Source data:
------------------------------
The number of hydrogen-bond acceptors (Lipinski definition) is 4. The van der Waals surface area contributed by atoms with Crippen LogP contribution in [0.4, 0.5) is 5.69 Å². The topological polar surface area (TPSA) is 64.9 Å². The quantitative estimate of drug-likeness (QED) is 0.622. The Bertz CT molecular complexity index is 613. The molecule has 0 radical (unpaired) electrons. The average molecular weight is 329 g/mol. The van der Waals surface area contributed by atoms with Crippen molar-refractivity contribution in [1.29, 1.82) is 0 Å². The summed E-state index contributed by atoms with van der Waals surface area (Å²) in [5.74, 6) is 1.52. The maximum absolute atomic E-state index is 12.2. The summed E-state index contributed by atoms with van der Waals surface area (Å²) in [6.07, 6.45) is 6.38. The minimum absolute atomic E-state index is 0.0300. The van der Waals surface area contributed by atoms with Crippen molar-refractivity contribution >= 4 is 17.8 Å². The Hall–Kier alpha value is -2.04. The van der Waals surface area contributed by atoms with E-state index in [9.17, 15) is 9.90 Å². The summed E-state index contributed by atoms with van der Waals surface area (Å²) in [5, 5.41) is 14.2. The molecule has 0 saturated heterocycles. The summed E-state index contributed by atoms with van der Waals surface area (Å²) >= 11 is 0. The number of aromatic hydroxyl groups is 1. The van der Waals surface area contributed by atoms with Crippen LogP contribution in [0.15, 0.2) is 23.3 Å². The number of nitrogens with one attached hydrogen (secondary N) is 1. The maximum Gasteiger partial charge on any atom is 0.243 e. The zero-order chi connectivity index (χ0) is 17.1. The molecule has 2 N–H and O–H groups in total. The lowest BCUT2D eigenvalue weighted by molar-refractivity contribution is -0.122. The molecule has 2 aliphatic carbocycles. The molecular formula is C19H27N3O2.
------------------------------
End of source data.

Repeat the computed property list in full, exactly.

The number of hydrogen-bond acceptors (Lipinski definition) is 4. The van der Waals surface area contributed by atoms with Crippen LogP contribution in [0.4, 0.5) is 5.69 Å². The topological polar surface area (TPSA) is 64.9 Å². The quantitative estimate of drug-likeness (QED) is 0.622. The Bertz CT molecular complexity index is 613. The molecule has 0 radical (unpaired) electrons. The average molecular weight is 329 g/mol. The van der Waals surface area contributed by atoms with Crippen molar-refractivity contribution in [1.29, 1.82) is 0 Å². The summed E-state index contributed by atoms with van der Waals surface area (Å²) in [5.74, 6) is 1.52. The maximum absolute atomic E-state index is 12.2. The summed E-state index contributed by atoms with van der Waals surface area (Å²) in [6.07, 6.45) is 6.38. The minimum absolute atomic E-state index is 0.0300. The van der Waals surface area contributed by atoms with Crippen molar-refractivity contribution >= 4 is 17.8 Å². The Hall–Kier alpha value is -2.04. The van der Waals surface area contributed by atoms with E-state index in [9.17, 15) is 9.90 Å². The summed E-state index contributed by atoms with van der Waals surface area (Å²) in [5, 5.41) is 14.2. The molecule has 0 saturated heterocycles. The summed E-state index contributed by atoms with van der Waals surface area (Å²) >= 11 is 0. The number of aromatic hydroxyl groups is 1. The van der Waals surface area contributed by atoms with Crippen LogP contribution in [0.15, 0.2) is 23.3 Å². The number of nitrogens with one attached hydrogen (secondary N) is 1. The maximum Gasteiger partial charge on any atom is 0.243 e. The zero-order chi connectivity index (χ0) is 17.1. The molecule has 2 N–H and O–H groups in total. The lowest BCUT2D eigenvalue weighted by molar-refractivity contribution is -0.122. The molecule has 2 aliphatic carbocycles. The molecular formula is C19H27N3O2.